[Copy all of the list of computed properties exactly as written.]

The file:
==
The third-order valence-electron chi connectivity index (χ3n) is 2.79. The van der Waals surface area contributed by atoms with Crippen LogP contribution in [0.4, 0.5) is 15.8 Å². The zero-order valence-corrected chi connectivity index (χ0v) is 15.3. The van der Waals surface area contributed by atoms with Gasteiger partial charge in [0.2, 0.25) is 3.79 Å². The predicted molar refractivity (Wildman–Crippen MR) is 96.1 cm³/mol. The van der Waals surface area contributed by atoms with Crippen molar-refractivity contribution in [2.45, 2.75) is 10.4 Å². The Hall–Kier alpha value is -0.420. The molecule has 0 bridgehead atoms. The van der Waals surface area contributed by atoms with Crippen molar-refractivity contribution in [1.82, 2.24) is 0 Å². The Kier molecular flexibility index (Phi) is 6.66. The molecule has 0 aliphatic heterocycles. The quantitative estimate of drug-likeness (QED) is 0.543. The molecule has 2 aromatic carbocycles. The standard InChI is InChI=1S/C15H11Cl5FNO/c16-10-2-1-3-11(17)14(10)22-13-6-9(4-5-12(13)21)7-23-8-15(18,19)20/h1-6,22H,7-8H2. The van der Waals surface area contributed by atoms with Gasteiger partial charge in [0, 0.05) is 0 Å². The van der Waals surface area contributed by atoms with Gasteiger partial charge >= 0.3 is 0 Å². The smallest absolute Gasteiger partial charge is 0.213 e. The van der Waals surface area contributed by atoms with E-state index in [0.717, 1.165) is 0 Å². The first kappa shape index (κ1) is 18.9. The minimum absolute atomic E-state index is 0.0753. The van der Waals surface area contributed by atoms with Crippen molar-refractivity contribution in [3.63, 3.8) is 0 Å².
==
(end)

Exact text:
The third-order valence-electron chi connectivity index (χ3n) is 2.79. The van der Waals surface area contributed by atoms with Crippen LogP contribution in [0.4, 0.5) is 15.8 Å². The zero-order valence-corrected chi connectivity index (χ0v) is 15.3. The van der Waals surface area contributed by atoms with Gasteiger partial charge in [0.2, 0.25) is 3.79 Å². The predicted molar refractivity (Wildman–Crippen MR) is 96.1 cm³/mol. The van der Waals surface area contributed by atoms with Crippen molar-refractivity contribution in [2.45, 2.75) is 10.4 Å². The Hall–Kier alpha value is -0.420. The molecule has 0 bridgehead atoms. The van der Waals surface area contributed by atoms with Crippen molar-refractivity contribution in [1.82, 2.24) is 0 Å². The Kier molecular flexibility index (Phi) is 6.66. The molecule has 0 aliphatic heterocycles. The quantitative estimate of drug-likeness (QED) is 0.543. The molecule has 2 aromatic carbocycles. The standard InChI is InChI=1S/C15H11Cl5FNO/c16-10-2-1-3-11(17)14(10)22-13-6-9(4-5-12(13)21)7-23-8-15(18,19)20/h1-6,22H,7-8H2. The van der Waals surface area contributed by atoms with Gasteiger partial charge in [0, 0.05) is 0 Å². The van der Waals surface area contributed by atoms with Gasteiger partial charge >= 0.3 is 0 Å². The smallest absolute Gasteiger partial charge is 0.213 e. The van der Waals surface area contributed by atoms with E-state index in [0.717, 1.165) is 0 Å². The first kappa shape index (κ1) is 18.9. The minimum absolute atomic E-state index is 0.0753. The van der Waals surface area contributed by atoms with Crippen molar-refractivity contribution in [3.63, 3.8) is 0 Å².